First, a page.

D-Day: splendid, glorious, heroic, sacrificial – and terribly wrong

In this double feature I’ll try to comment on the event we’ll be celebrating on Friday: D-Day, universally and rightly seen as a pivotal milestone in the history of the last big war.

Yet not everything about it is clear-cut. The Second World War was a complex drama, with the plot played out in the proscenium while multiple sub-plots unfolded behind the curtain.

The general public, good folk who just get on with their lives without being excessively bothered about modern history, are probably familiar with the plot and the dramatis personae in the key roles, although, after half a century of comprehensive education, this might be an unsafe assumption.

The sub-plots, on the other hand, remain in the shadows, often invisible even to those who take professional interest in such matters. D-Day, the term normally used to describe the Allied invasion of northern France is one such sub-plot.

In history’s greatest seaborne operation on 6 June, 1944, 6,939 ships landed 156,115 allied troops on Normandy beaches. Contrary to the misconception prevalent in the USA (“we won your war for you”), only 73,000 of them came from the US. The rest mostly flew the flags of Britain and her dominions.

The landing succeeded largely due to the undercover preparation work, preceded as the invasion had been by a massive deception operation. Consequently the SS tank divisions deployed to protect the coast of Pas-de-Calais didn’t make it to the beachhead in time to wipe it out. Even as it was, 10,000 Allied soldiers died amidst the dunes.

The resulting triumph of Allied arms could easily have turned into a disaster. In fact, even the most optimistic members of the Allied High Command had rated the chances of success as 50-50 at best.

These weren’t the kind of odds on which Anglo-American generals typically risked potential casualties in the hundreds of thousands. So what made them push the button this time? What dire operational necessity was guiding their finger?

The answer is, there was no operational necessity, dire or otherwise, for the invasion of Northern France. It wasn’t the bellicose god of war that drove the Allies across the Channel, but the shifty god of political chicanery.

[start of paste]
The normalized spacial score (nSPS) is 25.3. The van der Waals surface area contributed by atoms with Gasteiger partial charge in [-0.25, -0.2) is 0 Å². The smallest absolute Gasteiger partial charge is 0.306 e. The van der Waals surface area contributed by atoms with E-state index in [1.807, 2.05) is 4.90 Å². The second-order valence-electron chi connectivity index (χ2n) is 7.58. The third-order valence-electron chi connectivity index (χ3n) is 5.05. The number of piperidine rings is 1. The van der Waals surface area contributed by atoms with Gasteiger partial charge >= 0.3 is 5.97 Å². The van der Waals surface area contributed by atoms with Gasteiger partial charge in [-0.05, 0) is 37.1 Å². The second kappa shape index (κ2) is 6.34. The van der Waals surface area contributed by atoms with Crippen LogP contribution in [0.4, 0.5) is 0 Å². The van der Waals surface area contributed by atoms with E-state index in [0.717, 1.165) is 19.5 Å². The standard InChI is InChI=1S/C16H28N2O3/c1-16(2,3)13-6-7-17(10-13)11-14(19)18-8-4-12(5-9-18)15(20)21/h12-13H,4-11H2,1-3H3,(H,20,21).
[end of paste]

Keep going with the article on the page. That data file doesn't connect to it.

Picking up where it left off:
Here we ought to remember that the three main Allied powers, Britain, the USA and the USSR, while united in their common goal of defeating Nazi Germany, also pursued aims of their own – and these were at odds.

In the run-up to the war, the Soviets had built up the biggest invasion force known in history, far outstripping the rest of the world’s armies put together in both manpower and materiel.

Stalin had a seven to one superiority in tanks over Germany, with his machines being technologically two generations ahead of the Wehrmacht’s (or anyone else’s). Soviet fighter planes had demonstrated their superiority over their German and Italian analogues during the Spanish Civil War. Stalin boasted more submarines than the rest of the world combined. And as to the human resources, the Soviets could match Germany three times over.

It would be tedious to argue the point that ought to be self-evident to any historian other than fully paid-up apologists for Stalin: that gigantic force, assembled at a cost of millions dead and hundreds of millions enslaved, was put together not to defend Russia but to conquer the world.

The plan was to provoke Hitler’s assault on the West, wait until his troops got mired either in France or, ideally, in Britain and then drive the juggernaut across the central European plains.

The entire Soviet policy from about 1932 onwards is intelligible only in the light of this objective. It’s to achieve it that in a few short years Stalin turned the Soviet Union into a giant military-labour camp, starved millions to death, courted Hitler, first secretly, then – after August 1939 – openly, provided the raw materials without which Nazi Germany couldn’t have attacked the West, invaded Poland from the east 17 days after the Nazis had invaded her from the west, provided the bombs that German planes rained on London.

Two developments prevented Stalin from launching his offensive in 1940, as had been planned (that operation went by the codename THUNDERSTORM). The first was the Winter War of 1939-1940, in which Stalin threw against Finland an army almost outnumbering the entire population of that tiny country.

The Finns heroically fought Stalin’s hordes to a standstill, inflicting 500,000 casualties, against 20,000-odd of their own. Brilliantly led by Marshal Mannerheim, who had learned his trade when serving as Lieutenant-General in the Tsar’s Guards, the Finns gave Stalin a reality check: his army was poorly trained, ineptly led and incompetently supplied.

Still, the Finns could keep up their heroic struggle only for so long: a country whose population was smaller than Leningrad’s was running out of resources. Yet just as Stalin was finally ready to overrun Finland, he was given another reality check.

The British government hinted, not so subtly, that, should Stalin refuse to accept an armistice with a token gain in Finnish territory, the Brits would use the RAF Mosul base in Iraq to take out the Baku oilfields, then the only source of Soviet oil. Stalin took the hint, sued for peace and delayed the planned invasion of Europe.

‘Delayed’ shouldn’t be understood to mean ‘cancelled’: THUNDERSTORM was to go ahead, but a year later than originally planned, around July-August, 1941. When Hitler finally realised what was going on, he took the wild gamble of delivering a pre-emptive strike, thus accepting what every German schoolchild knew would be catastrophic: a two-front war.

What those precocious schoolchildren didn’t know, and some eminent historians still don’t, was that Hitler no longer had a choice. Stalin’s monstrous juggernaut had to be destroyed before it had a chance to roll.


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